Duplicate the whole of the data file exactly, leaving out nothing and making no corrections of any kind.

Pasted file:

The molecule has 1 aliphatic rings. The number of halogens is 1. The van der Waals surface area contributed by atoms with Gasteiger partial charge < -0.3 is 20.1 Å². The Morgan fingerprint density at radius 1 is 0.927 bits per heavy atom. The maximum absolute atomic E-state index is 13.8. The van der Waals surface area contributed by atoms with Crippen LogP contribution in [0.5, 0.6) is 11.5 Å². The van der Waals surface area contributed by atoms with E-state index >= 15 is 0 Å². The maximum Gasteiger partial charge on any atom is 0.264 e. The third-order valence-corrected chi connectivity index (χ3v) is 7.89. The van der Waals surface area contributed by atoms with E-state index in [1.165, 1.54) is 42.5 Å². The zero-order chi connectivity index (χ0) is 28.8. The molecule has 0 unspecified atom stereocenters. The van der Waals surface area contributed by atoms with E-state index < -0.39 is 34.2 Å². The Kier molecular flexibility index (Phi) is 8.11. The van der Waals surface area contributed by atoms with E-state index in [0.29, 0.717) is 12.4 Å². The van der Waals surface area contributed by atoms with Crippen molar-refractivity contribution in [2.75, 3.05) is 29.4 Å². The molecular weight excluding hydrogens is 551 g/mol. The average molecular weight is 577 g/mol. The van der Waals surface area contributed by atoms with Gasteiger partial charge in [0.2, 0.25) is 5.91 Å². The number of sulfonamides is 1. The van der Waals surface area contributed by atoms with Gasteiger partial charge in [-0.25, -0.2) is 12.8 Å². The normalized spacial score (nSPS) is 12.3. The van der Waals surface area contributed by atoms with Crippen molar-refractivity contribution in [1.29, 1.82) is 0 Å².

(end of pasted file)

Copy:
The molecule has 1 aliphatic rings. The number of halogens is 1. The van der Waals surface area contributed by atoms with Gasteiger partial charge < -0.3 is 20.1 Å². The Morgan fingerprint density at radius 1 is 0.927 bits per heavy atom. The maximum absolute atomic E-state index is 13.8. The van der Waals surface area contributed by atoms with Crippen LogP contribution in [0.5, 0.6) is 11.5 Å². The van der Waals surface area contributed by atoms with E-state index >= 15 is 0 Å². The maximum Gasteiger partial charge on any atom is 0.264 e. The third-order valence-corrected chi connectivity index (χ3v) is 7.89. The van der Waals surface area contributed by atoms with E-state index in [1.165, 1.54) is 42.5 Å². The zero-order chi connectivity index (χ0) is 28.8. The molecule has 0 unspecified atom stereocenters. The van der Waals surface area contributed by atoms with E-state index < -0.39 is 34.2 Å². The Kier molecular flexibility index (Phi) is 8.11. The van der Waals surface area contributed by atoms with E-state index in [0.29, 0.717) is 12.4 Å². The van der Waals surface area contributed by atoms with Crippen molar-refractivity contribution in [2.75, 3.05) is 29.4 Å². The molecular weight excluding hydrogens is 551 g/mol. The average molecular weight is 577 g/mol. The van der Waals surface area contributed by atoms with Gasteiger partial charge in [0.2, 0.25) is 5.91 Å². The number of sulfonamides is 1. The van der Waals surface area contributed by atoms with Gasteiger partial charge in [-0.25, -0.2) is 12.8 Å². The normalized spacial score (nSPS) is 12.3. The van der Waals surface area contributed by atoms with Crippen molar-refractivity contribution in [1.29, 1.82) is 0 Å².